Sinaloa Cartel Blamed for Attack That Left Five Mexican Soldiers Dead. In the worst attack on the military in more than a year, attackers believed to be Sinaloa Cartel gunmen ambushed a military convoy on the outskirts of Culiacan, leaving two military vehicles burned out and the bodies of soldiers strewn across the highway. The attack left five soldiers dead and freed a wounded cartel figure being transported in an ambulance being guarded by the convoy.

Chronicle AM: Kratom Ban Delayed (But Still Coming), Mad Drug Arrest Binge in Indy, More... (9/30/16)

California's governor signs asset forfeiture reform and medical marijuana "micro farmer" bills, a Massachusetts town pays out big time for killing an elderly black man in a drug raid, Indianapolis narcs have arrested 1,000 people in two and a half months and think that's success, and more.

Eurie Stamps. Killed in a 2011 drug raid, now his family wins a $3.75 million settlement. (Stamps family)
Marijuana Policy

Another California Poll Has Prop 64 Winning. A new KPIX 5/Survey USA poll has the Prop 64 legalization initiative winning with 52% of the vote, with 41% opposed. It's the latest in a long line of polls that show the initiative winning, but has it winning by a smaller margin than most other polls.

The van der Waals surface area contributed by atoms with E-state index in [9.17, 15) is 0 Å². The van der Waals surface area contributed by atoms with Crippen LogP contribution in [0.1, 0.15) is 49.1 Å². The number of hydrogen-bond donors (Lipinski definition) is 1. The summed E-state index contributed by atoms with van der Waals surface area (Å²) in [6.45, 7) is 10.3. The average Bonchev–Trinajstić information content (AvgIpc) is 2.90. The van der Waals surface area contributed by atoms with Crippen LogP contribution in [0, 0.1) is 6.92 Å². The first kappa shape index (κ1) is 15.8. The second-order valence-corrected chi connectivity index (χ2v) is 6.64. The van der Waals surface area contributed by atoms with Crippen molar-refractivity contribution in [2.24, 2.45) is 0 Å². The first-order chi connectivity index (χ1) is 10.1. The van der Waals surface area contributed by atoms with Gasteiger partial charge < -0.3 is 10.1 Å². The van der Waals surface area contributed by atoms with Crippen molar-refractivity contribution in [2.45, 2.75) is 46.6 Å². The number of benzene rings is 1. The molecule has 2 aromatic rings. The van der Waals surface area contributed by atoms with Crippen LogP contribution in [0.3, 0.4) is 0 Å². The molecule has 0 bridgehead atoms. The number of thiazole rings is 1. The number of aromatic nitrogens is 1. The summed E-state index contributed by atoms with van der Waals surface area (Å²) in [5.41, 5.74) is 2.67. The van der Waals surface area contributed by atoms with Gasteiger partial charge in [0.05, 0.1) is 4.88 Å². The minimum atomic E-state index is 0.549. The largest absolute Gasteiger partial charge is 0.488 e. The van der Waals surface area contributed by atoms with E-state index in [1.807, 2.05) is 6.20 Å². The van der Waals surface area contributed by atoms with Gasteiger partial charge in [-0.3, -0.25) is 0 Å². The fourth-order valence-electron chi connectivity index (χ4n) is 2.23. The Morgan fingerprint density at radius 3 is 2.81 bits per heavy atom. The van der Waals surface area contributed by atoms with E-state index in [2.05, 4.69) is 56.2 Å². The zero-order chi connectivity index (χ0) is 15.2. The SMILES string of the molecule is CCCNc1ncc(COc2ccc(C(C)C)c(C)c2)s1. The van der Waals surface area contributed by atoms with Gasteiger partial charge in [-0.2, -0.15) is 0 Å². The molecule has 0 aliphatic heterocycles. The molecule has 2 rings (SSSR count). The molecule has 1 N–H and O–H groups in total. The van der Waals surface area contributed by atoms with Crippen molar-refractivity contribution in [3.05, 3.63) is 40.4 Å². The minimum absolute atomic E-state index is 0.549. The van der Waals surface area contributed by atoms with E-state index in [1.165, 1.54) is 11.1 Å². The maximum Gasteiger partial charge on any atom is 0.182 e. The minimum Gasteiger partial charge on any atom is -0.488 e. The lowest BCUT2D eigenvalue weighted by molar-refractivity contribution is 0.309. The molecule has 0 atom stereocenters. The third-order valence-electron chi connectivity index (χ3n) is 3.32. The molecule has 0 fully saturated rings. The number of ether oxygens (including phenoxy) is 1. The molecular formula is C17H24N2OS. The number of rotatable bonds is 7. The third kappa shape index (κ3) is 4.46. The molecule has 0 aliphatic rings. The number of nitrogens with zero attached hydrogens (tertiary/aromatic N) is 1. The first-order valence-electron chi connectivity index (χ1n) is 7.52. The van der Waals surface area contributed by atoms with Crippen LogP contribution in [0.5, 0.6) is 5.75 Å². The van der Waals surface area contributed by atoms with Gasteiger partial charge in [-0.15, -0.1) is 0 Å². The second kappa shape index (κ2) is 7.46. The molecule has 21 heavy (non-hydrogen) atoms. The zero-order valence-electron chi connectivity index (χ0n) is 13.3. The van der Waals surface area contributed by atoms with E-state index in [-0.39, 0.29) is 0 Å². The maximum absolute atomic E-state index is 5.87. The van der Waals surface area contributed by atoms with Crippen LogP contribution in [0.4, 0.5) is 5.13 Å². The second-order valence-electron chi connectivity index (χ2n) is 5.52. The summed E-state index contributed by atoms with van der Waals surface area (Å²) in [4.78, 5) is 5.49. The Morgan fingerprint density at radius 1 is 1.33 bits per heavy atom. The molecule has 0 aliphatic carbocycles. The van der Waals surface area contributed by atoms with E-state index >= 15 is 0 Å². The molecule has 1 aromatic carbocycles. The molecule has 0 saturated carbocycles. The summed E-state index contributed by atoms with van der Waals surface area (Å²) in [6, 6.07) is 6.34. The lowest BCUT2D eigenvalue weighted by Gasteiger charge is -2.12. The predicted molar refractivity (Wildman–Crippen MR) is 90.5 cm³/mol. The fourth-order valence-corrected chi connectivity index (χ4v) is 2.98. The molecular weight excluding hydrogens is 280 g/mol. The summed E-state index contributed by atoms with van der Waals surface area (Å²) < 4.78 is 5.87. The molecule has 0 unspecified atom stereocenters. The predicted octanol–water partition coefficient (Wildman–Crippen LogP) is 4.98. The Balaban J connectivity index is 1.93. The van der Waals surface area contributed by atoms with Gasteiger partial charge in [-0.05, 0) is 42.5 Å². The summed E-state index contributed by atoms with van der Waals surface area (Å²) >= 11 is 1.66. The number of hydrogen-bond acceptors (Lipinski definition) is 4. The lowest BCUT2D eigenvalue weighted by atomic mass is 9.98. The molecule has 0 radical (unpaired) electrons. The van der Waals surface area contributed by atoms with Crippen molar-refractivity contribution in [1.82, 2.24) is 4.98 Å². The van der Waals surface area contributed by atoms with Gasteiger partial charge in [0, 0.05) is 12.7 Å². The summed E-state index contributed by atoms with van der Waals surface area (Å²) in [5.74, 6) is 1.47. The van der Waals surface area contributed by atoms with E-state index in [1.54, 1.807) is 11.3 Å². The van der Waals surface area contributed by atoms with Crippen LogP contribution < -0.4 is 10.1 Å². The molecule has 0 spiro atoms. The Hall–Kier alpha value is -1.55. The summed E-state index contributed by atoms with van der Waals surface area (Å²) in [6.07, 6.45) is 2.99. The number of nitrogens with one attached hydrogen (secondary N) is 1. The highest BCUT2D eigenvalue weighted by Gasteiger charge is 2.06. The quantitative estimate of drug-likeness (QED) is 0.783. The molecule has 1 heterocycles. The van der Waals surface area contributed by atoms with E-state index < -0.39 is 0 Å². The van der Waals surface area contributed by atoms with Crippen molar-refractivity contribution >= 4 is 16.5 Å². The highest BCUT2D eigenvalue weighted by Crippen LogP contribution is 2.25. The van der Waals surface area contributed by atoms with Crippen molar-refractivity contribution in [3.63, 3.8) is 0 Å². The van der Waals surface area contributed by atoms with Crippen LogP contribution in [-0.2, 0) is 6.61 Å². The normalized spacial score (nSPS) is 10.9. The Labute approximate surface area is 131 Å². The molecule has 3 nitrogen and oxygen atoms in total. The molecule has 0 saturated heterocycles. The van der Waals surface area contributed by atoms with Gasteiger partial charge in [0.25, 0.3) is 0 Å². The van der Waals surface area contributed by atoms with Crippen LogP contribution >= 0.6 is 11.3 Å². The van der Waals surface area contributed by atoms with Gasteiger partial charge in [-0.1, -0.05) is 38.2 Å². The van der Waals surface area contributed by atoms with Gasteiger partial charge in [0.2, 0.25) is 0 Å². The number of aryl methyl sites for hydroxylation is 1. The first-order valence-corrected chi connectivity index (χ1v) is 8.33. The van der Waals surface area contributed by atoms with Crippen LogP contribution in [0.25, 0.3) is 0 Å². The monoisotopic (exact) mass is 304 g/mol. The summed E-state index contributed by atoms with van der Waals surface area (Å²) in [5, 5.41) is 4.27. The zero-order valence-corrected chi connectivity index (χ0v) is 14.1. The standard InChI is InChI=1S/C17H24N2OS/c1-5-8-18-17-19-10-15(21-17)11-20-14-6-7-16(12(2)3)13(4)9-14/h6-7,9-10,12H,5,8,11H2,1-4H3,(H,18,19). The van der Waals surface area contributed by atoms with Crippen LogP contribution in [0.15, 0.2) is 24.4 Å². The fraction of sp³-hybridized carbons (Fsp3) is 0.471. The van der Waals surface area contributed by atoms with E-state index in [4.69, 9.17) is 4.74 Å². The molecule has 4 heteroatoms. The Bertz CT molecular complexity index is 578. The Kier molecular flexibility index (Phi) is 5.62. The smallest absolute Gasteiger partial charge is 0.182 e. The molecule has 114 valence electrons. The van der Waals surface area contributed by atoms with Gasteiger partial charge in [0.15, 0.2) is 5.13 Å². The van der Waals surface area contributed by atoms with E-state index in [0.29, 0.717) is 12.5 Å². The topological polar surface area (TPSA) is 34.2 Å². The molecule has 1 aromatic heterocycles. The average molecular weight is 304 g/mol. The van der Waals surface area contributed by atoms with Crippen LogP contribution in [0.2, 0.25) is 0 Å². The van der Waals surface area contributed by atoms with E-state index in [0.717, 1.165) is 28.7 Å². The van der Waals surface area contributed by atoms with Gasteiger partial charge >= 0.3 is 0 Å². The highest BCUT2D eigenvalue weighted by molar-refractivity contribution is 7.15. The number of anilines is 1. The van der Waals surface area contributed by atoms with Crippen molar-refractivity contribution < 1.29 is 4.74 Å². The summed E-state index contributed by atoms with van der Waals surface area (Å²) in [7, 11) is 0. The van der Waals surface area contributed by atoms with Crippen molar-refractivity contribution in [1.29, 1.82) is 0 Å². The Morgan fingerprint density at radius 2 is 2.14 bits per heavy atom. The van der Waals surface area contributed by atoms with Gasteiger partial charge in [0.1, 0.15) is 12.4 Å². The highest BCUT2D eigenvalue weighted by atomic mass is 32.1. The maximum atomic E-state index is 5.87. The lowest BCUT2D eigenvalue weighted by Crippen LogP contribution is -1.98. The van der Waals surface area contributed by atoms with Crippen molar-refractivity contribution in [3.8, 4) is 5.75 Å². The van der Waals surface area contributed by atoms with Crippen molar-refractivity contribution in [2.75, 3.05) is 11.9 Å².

Medical Marijuana

California Governor Signs Marijuana "Micro Farmer" Bill. Gov. Jerry Brown (D) Thursday signed into law the Cottage Cannabis Farmers Bill, Assembly Bill 2516. The measure creates a new medical marijuana cultivator license for "micro farmers," defined as farms with 2,500 square feet or less of total canopy size for mixed-light cultivation, up to 25 mature plants for outdoor cultivation, or 500 square feet or less of total canopy size for indoor cultivation, on one premises.

Kratom

DEA Ban Delayed, But Only for Days. The DEA says that despite loud protests, its proposed emergency ban on kratom is still coming; it's just been delayed for a few days as the agency deals with paperwork. It was supposed to become Schedule I Friday, but the reprieve could last a week or more. A DEA spokesman said it's "highly accurate" to say the ban won't take effect next week, either.